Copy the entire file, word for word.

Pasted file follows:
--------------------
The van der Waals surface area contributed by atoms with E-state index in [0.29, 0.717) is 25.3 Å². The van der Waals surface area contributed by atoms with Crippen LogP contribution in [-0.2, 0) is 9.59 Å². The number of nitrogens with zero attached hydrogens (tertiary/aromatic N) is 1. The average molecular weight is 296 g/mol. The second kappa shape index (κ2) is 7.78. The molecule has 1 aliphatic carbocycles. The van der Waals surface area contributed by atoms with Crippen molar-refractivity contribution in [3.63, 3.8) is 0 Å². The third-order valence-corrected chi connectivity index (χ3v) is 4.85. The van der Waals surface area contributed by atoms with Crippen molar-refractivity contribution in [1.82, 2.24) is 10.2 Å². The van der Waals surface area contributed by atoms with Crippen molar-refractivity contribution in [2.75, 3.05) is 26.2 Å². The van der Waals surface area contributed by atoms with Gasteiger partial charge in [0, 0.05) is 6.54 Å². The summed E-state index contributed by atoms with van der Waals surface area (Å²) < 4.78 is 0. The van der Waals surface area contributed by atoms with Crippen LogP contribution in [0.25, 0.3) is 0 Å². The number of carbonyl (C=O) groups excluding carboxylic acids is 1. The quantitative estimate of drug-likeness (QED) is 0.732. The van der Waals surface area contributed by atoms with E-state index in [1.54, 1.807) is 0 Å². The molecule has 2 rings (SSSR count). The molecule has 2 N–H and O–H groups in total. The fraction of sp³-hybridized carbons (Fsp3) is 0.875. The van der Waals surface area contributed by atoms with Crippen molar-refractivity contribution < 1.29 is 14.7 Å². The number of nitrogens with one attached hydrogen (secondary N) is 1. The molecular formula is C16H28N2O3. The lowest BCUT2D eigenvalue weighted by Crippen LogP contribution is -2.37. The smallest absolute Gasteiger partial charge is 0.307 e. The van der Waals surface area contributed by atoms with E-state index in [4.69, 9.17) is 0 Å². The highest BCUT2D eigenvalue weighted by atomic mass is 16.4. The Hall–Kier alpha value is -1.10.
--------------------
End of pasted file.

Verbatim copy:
The van der Waals surface area contributed by atoms with E-state index in [0.29, 0.717) is 25.3 Å². The van der Waals surface area contributed by atoms with Crippen LogP contribution in [-0.2, 0) is 9.59 Å². The number of nitrogens with zero attached hydrogens (tertiary/aromatic N) is 1. The average molecular weight is 296 g/mol. The second kappa shape index (κ2) is 7.78. The molecule has 1 aliphatic carbocycles. The van der Waals surface area contributed by atoms with Crippen molar-refractivity contribution in [3.63, 3.8) is 0 Å². The third-order valence-corrected chi connectivity index (χ3v) is 4.85. The van der Waals surface area contributed by atoms with Crippen molar-refractivity contribution in [1.82, 2.24) is 10.2 Å². The van der Waals surface area contributed by atoms with Crippen molar-refractivity contribution in [2.75, 3.05) is 26.2 Å². The van der Waals surface area contributed by atoms with Gasteiger partial charge in [0, 0.05) is 6.54 Å². The summed E-state index contributed by atoms with van der Waals surface area (Å²) < 4.78 is 0. The van der Waals surface area contributed by atoms with Crippen LogP contribution in [0.25, 0.3) is 0 Å². The number of carbonyl (C=O) groups excluding carboxylic acids is 1. The quantitative estimate of drug-likeness (QED) is 0.732. The van der Waals surface area contributed by atoms with E-state index in [1.54, 1.807) is 0 Å². The molecule has 2 rings (SSSR count). The molecule has 2 N–H and O–H groups in total. The fraction of sp³-hybridized carbons (Fsp3) is 0.875. The van der Waals surface area contributed by atoms with Crippen molar-refractivity contribution < 1.29 is 14.7 Å². The number of nitrogens with one attached hydrogen (secondary N) is 1. The molecular formula is C16H28N2O3. The lowest BCUT2D eigenvalue weighted by Crippen LogP contribution is -2.37. The smallest absolute Gasteiger partial charge is 0.307 e. The van der Waals surface area contributed by atoms with E-state index in [4.69, 9.17) is 0 Å². The highest BCUT2D eigenvalue weighted by atomic mass is 16.4. The Hall–Kier alpha value is -1.10.